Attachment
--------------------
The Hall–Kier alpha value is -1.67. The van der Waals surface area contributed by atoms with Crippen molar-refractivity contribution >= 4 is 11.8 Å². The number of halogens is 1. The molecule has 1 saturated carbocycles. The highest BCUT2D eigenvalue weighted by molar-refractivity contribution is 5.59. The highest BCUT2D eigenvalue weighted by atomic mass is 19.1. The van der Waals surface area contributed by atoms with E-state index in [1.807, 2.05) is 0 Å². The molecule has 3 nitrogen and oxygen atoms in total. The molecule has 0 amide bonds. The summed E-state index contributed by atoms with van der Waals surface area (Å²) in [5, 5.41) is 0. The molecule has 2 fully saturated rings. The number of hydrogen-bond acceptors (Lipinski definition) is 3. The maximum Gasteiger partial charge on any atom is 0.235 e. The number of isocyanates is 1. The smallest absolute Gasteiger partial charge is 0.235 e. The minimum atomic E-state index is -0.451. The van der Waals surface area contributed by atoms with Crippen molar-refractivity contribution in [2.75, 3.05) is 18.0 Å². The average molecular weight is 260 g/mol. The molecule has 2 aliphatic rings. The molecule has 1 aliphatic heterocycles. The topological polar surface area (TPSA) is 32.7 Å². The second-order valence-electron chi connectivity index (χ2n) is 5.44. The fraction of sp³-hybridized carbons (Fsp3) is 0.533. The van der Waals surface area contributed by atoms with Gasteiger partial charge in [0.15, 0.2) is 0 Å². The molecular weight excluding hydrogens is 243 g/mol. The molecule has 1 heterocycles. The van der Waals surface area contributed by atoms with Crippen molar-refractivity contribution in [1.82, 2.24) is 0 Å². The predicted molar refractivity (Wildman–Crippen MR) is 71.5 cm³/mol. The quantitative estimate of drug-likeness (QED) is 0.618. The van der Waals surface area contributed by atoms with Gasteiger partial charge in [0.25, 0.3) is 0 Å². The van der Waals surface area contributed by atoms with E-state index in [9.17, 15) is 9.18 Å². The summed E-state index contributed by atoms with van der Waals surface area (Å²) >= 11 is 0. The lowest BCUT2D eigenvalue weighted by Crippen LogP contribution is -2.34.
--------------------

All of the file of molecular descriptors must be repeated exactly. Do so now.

The Hall–Kier alpha value is -1.67. The van der Waals surface area contributed by atoms with Crippen molar-refractivity contribution >= 4 is 11.8 Å². The number of halogens is 1. The molecule has 1 saturated carbocycles. The highest BCUT2D eigenvalue weighted by molar-refractivity contribution is 5.59. The highest BCUT2D eigenvalue weighted by atomic mass is 19.1. The van der Waals surface area contributed by atoms with E-state index in [1.807, 2.05) is 0 Å². The molecule has 3 nitrogen and oxygen atoms in total. The molecule has 0 amide bonds. The summed E-state index contributed by atoms with van der Waals surface area (Å²) in [5, 5.41) is 0. The molecule has 2 fully saturated rings. The number of hydrogen-bond acceptors (Lipinski definition) is 3. The maximum Gasteiger partial charge on any atom is 0.235 e. The number of isocyanates is 1. The smallest absolute Gasteiger partial charge is 0.235 e. The minimum atomic E-state index is -0.451. The van der Waals surface area contributed by atoms with Crippen molar-refractivity contribution in [2.75, 3.05) is 18.0 Å². The average molecular weight is 260 g/mol. The molecule has 2 aliphatic rings. The molecule has 1 aliphatic heterocycles. The topological polar surface area (TPSA) is 32.7 Å². The second-order valence-electron chi connectivity index (χ2n) is 5.44. The fraction of sp³-hybridized carbons (Fsp3) is 0.533. The van der Waals surface area contributed by atoms with Gasteiger partial charge in [0.15, 0.2) is 0 Å². The molecular weight excluding hydrogens is 243 g/mol. The molecule has 1 heterocycles. The van der Waals surface area contributed by atoms with Crippen molar-refractivity contribution in [1.82, 2.24) is 0 Å². The predicted molar refractivity (Wildman–Crippen MR) is 71.5 cm³/mol. The quantitative estimate of drug-likeness (QED) is 0.618. The van der Waals surface area contributed by atoms with Gasteiger partial charge in [0.25, 0.3) is 0 Å². The van der Waals surface area contributed by atoms with E-state index in [9.17, 15) is 9.18 Å². The summed E-state index contributed by atoms with van der Waals surface area (Å²) >= 11 is 0. The lowest BCUT2D eigenvalue weighted by Crippen LogP contribution is -2.34.